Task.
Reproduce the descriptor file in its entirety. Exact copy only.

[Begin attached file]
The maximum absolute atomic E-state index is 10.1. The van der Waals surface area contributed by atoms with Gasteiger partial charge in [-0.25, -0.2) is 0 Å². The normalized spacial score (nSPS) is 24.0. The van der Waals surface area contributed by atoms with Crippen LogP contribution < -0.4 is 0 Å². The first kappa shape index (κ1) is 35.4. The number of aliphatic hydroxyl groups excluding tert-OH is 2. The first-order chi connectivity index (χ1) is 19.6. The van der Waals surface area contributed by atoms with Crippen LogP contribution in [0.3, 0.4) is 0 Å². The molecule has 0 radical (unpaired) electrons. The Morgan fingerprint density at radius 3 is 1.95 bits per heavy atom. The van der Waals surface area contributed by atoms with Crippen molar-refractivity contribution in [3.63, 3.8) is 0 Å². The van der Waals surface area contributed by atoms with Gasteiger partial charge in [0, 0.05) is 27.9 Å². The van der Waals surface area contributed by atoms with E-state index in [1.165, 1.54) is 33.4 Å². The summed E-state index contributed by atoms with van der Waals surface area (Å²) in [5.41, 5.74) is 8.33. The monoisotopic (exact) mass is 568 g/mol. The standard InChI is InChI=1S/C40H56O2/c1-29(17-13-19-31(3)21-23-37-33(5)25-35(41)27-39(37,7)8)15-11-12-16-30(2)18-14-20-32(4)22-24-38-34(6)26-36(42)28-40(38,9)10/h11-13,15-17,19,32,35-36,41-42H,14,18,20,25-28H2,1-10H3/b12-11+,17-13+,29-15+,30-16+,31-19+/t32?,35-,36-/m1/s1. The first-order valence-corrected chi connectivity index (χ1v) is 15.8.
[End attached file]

The maximum absolute atomic E-state index is 10.1. The van der Waals surface area contributed by atoms with Gasteiger partial charge in [-0.25, -0.2) is 0 Å². The normalized spacial score (nSPS) is 24.0. The van der Waals surface area contributed by atoms with Crippen LogP contribution < -0.4 is 0 Å². The first kappa shape index (κ1) is 35.4. The number of aliphatic hydroxyl groups excluding tert-OH is 2. The first-order chi connectivity index (χ1) is 19.6. The van der Waals surface area contributed by atoms with Crippen LogP contribution in [0.3, 0.4) is 0 Å². The molecule has 0 radical (unpaired) electrons. The Morgan fingerprint density at radius 3 is 1.95 bits per heavy atom. The van der Waals surface area contributed by atoms with Crippen molar-refractivity contribution in [3.63, 3.8) is 0 Å². The van der Waals surface area contributed by atoms with Gasteiger partial charge in [0, 0.05) is 27.9 Å². The van der Waals surface area contributed by atoms with E-state index in [1.165, 1.54) is 33.4 Å². The summed E-state index contributed by atoms with van der Waals surface area (Å²) in [5.41, 5.74) is 8.33. The monoisotopic (exact) mass is 568 g/mol. The standard InChI is InChI=1S/C40H56O2/c1-29(17-13-19-31(3)21-23-37-33(5)25-35(41)27-39(37,7)8)15-11-12-16-30(2)18-14-20-32(4)22-24-38-34(6)26-36(42)28-40(38,9)10/h11-13,15-17,19,32,35-36,41-42H,14,18,20,25-28H2,1-10H3/b12-11+,17-13+,29-15+,30-16+,31-19+/t32?,35-,36-/m1/s1. The first-order valence-corrected chi connectivity index (χ1v) is 15.8.